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Why Nintendo Won E3 in the Eyes of a PC Gamer
Over the past few console generations, Nintendo has acted like it’s been operating in a universe thoroughly distinct from our own. While Sony and Microsoft were pushing for higher resolutions, more graphical power and online multiplayer, with shooters being the biggest games, Nintendo struck a different course.
The Wii and Wii U were more focused on family friendly experiences meant for one person or with couch co-op. Nintendo’s games have tended toward colorful old-school experiences like the Zelda and Mario series that draw heavily on past iterations. And if their E3 presentation is anything to go by Nintendo doesn’t seem to be backing down from this path. They showed off new Yoshi, Smash Bros., Zelda, and Kirby games. They announced toy figures that store Smash Bros. character information straight from the Wii U GamePad à la Skylanders and Disney Infinity. Even when they seem to be moving more towards the industry trends they do it in their own unique way, announcing their own online multiplayer shooter that stars squid people who try to cover the map in boldly colored ink. In an E3 that seemed particularly violent and dark, Nintendo kept doing their own thing and, for a PC gamer, that makes them the standout of the show.
Don’t get me wrong, Sony and Microsoft had pretty strong showings this year, each with exclusives that I’d be interested to get my hands on. The problem is that neither has games that I feel I can’t experience in some manner on my PC. Looking at their exclusives they feel (for the most part) like the sorts of games that both the AAA and indie scenes have been putting out in bulk over the last few years.
You have shooters like Halo 5: Guardians, The Order: 1886, and Uncharted 4: A Thief‘s End. You’ve got racing games with Forza Horizon 2 and Driveclub. Sunset Overdrive has style and character but it’s still just looks like more shooty-action. Crackdown was beaten at its own game last year when Saint’s Row IV came out. Even the games that appeal more to my tastes, like Inside and Abzu, look like different flavors of Limbo and Journey.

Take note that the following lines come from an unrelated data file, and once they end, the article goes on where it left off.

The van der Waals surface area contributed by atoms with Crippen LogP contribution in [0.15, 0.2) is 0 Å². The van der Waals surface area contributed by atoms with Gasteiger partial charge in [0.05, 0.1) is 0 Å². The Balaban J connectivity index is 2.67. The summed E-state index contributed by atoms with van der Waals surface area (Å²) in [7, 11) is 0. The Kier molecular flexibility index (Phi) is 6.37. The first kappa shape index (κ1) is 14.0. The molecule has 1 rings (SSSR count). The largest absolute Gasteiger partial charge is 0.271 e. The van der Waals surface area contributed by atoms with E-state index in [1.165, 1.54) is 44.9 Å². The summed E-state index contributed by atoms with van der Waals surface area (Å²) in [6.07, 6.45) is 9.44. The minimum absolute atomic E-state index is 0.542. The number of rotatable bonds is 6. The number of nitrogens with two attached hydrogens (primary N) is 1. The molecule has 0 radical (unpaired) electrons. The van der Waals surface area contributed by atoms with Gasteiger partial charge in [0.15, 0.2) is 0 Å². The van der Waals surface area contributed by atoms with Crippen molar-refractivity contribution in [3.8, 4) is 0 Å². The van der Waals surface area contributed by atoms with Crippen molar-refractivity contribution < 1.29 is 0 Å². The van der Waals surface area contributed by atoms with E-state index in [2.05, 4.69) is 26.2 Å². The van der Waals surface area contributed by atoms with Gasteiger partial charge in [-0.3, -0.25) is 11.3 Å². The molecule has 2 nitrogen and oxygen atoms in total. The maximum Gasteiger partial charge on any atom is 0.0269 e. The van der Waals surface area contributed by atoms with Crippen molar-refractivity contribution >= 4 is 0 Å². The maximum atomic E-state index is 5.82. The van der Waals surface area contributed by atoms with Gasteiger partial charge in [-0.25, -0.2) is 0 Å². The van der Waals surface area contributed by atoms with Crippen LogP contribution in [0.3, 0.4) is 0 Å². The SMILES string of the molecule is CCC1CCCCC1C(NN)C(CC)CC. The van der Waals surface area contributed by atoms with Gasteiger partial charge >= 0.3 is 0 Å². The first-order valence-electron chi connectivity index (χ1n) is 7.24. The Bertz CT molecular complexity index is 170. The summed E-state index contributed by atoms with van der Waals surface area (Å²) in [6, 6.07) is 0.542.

That’s not to say any of these games aren’t going to be great or unique or completely different from my expectations but they do feel familiar. They all seem to be in the vein of what the video game industry has been putting out recently. These styles of games come to PC all the time. I get my fair share of shooting, stabbing, racing, and wandering through a big, dark world in 2D on the PC. Why would I want to drop $400 on a console to get more of that?
Nintendo on the other hand looks to be offering experiences I can’t get on the other consoles. Nintendo constantly faces criticism for not moving on from what they’ve done, for not trying to change with the industry or vastly change their core series from one entry to the next, but that’s exactly why they’re the only console that I have my eye on after E3.
While Sony and Microsoft are trying to appeal to me through experiences I have and will continue to have access to on my PC, Nintendo is appealing to me through old-school, retro experiences that only they are making. I could get an indie game on PC that apes the 8-bit and 16-bit 2D classics but often times those games use retro looks to subvert the expectations that we have of those classics. Nintendo instead indulges in them without a hint of irony, as if they were still the most popular games around. On top of that, the core entries in Zelda and Mario act as throwbacks to the early days of 3D gaming and almost no one else in the industry is currently working in that space.
Nintendo isn’t breaking the mold, they’re just inhabiting one that the other companies (and PC developers) aren’t. As Xbox and PlayStation attempt to integrate traditionally PC features (online multiplayer, live streaming, early access, DRM, independent games) into their consoles, Nintendo is going in the opposite direction. They’re making unique console-only features (like Amiibo and the GamePad, for better or worse) and games that nobody else in the industry is embracing.
As a PC gamer, I see a lot of crossover with Xbox and PlayStation, both in actual games and in styles of games. In their E3 presentation Nintendo showed that they weren’t interested in playing catch-up with the industry or their competitors. Instead they’re carving their own route, and, even though I have a $1500 gaming powerhouse sitting next to me, I can’t help but want to follow.